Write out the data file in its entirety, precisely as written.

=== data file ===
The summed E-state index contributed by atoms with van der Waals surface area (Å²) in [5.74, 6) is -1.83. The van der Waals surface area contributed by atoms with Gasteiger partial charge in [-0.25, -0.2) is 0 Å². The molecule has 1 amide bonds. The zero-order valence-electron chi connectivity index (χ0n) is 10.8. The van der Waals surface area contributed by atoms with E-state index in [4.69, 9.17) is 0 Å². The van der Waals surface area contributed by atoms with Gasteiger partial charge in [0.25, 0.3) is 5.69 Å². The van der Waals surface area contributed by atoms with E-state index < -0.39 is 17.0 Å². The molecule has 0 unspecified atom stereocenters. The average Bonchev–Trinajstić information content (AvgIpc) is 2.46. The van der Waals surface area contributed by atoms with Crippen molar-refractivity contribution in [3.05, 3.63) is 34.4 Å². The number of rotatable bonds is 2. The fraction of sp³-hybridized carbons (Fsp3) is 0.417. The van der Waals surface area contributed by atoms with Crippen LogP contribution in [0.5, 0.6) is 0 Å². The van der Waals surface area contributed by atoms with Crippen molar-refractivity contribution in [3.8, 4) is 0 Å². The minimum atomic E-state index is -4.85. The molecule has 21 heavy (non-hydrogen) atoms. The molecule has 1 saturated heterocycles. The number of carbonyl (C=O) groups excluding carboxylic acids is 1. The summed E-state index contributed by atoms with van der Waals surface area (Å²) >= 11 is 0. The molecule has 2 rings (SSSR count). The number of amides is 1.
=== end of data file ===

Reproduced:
The summed E-state index contributed by atoms with van der Waals surface area (Å²) in [5.74, 6) is -1.83. The van der Waals surface area contributed by atoms with Gasteiger partial charge in [-0.25, -0.2) is 0 Å². The molecule has 1 amide bonds. The zero-order valence-electron chi connectivity index (χ0n) is 10.8. The van der Waals surface area contributed by atoms with E-state index in [4.69, 9.17) is 0 Å². The van der Waals surface area contributed by atoms with Gasteiger partial charge in [0.25, 0.3) is 5.69 Å². The van der Waals surface area contributed by atoms with E-state index < -0.39 is 17.0 Å². The molecule has 0 unspecified atom stereocenters. The average Bonchev–Trinajstić information content (AvgIpc) is 2.46. The van der Waals surface area contributed by atoms with Crippen molar-refractivity contribution in [3.05, 3.63) is 34.4 Å². The number of rotatable bonds is 2. The fraction of sp³-hybridized carbons (Fsp3) is 0.417. The van der Waals surface area contributed by atoms with Crippen LogP contribution in [0.5, 0.6) is 0 Å². The van der Waals surface area contributed by atoms with Crippen molar-refractivity contribution in [3.8, 4) is 0 Å². The minimum atomic E-state index is -4.85. The molecule has 21 heavy (non-hydrogen) atoms. The molecule has 1 saturated heterocycles. The number of carbonyl (C=O) groups excluding carboxylic acids is 1. The summed E-state index contributed by atoms with van der Waals surface area (Å²) >= 11 is 0. The molecule has 2 rings (SSSR count). The number of amides is 1.